With the 2016 European Championship kicking off this summer, it's fair to say that much has been learned about Roy Hodgson's England side and how they will look to approach their Group B games. After a qualifying campaign which saw them maintain a 100% winning record against rather underwhelming opposition, many Three Lions fans will be hoping their country doesn't revert to type at Euro 2016 by underperforming when it really matters.
The Euro 1996 semi-finalists are at the time of writing at 8/1 odds to win the competition this summer when betting on Euro 2016 with Paddy Power but their maiden European Championship success is very much dependant on how head coach Hodgson chooses to field his side. Here at New York South East Post, we outline three things Roy must do in order for his England team to go far in France.
Give Dele Alli free roam
Creativity and ingenuity in the final third of the pitch has often been England's downfall at major tournaments in the past. After only scoring two goals at the 2014 World Cup, many England sides past and present have struggled to have that 'cut through' required to break down teams at the highest level. Despite just ending his maiden season in the Premier League, Tottenham midfielder Dele Alli has already proven in his very short career at the North London club that he has what it takes to make England's midfield tick. Goals such as his stunning volley against Crystal Palace for Spurs and his maiden goal in a Three Lions shirt against France are only further testaments to the innate talent he possesses.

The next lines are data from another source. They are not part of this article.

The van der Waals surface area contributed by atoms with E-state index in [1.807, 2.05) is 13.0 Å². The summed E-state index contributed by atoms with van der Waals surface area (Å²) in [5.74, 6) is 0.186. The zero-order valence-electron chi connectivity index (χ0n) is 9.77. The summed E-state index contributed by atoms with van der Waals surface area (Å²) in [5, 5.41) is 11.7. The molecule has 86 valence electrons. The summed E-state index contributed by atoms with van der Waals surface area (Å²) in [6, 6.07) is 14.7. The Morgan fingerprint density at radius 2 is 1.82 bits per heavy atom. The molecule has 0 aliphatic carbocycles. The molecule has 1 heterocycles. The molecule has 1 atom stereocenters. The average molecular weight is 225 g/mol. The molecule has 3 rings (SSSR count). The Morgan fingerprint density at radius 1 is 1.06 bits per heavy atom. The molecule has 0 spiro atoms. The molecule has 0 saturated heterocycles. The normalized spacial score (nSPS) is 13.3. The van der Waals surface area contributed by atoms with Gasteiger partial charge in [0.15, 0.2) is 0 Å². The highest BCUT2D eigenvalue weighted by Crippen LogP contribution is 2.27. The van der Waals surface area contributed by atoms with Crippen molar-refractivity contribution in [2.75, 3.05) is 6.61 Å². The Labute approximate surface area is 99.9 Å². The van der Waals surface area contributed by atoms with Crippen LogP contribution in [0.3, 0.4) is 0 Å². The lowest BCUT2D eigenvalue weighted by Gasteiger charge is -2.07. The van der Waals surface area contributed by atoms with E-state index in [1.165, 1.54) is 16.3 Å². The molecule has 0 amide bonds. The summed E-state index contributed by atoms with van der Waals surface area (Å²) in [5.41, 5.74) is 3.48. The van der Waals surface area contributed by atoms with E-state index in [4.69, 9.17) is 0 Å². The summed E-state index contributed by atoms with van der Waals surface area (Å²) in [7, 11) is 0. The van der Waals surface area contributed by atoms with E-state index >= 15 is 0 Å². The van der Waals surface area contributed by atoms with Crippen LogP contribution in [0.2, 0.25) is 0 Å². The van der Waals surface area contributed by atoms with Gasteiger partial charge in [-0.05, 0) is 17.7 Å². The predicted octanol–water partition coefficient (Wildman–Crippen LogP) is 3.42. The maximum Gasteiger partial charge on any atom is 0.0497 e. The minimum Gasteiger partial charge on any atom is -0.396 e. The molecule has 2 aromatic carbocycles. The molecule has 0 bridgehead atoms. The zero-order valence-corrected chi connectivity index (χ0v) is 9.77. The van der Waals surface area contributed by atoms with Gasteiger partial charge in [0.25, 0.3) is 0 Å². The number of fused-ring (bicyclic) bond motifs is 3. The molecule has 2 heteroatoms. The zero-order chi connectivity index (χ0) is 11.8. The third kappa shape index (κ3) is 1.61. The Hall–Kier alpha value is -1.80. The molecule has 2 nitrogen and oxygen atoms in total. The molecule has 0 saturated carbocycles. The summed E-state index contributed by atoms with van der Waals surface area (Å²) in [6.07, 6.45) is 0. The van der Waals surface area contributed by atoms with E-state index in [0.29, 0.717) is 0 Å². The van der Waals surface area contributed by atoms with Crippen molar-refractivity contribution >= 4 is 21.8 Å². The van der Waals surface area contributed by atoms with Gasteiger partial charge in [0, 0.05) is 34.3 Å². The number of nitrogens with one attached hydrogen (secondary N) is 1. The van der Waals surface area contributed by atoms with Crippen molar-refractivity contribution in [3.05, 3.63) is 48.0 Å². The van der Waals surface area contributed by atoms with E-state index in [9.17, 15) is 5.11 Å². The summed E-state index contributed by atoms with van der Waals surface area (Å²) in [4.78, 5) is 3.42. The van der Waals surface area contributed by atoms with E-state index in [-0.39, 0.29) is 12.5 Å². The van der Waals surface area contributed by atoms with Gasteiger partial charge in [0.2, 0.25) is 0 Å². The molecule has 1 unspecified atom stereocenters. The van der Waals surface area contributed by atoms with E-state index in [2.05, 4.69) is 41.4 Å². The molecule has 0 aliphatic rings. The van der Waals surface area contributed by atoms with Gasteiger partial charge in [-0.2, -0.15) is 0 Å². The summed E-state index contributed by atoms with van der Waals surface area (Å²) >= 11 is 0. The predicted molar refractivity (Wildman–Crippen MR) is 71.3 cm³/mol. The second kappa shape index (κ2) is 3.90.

Utilise the pace of Walker and Rose
With England likely to set up their stall with a narrow 4-1-2-1-2 diamond formation against Russia in their opening group game, the raw pace of likely-to-start full-backs Kyle Walker and Danny Rose is one thing that they should make the most of. Much like Alli, Walker and Rose both had stand-out seasons for Tottenham Hotspur this year with their ability to break quickly and join counter attacks being part of the reason why they finished so high up the Premier League table. With a real paucity of 'out and out wingers' in England's 23-man squad, it is vitally important Roy Hodgson's men don't stay too rigid and attempt to utilise Rose and Walker's attacking talents when trying to break teams down.
Be bold with team selection
Uninspiring and predictable are both adjectives that have often been levelled at Roy Hodgson and his team selection policy by England fans in recent times. Whilst his final 23-man squad for the European Championship certainly raised a few eyebrows (as it usually does), not many can say his decision to leave a title-winning Danny Drinkwater at home, for example, was hugely surprising. With a drab quarter-final exit against Italy in Euro 2012 followed by a disastrous group stage exit at the 2014 World Cup currently the sum of Hodgson's achievements at major tournaments, it's safe to say now is the time for him to really 'go for it' this summer by looking to take a calculated risk or two in his team selections.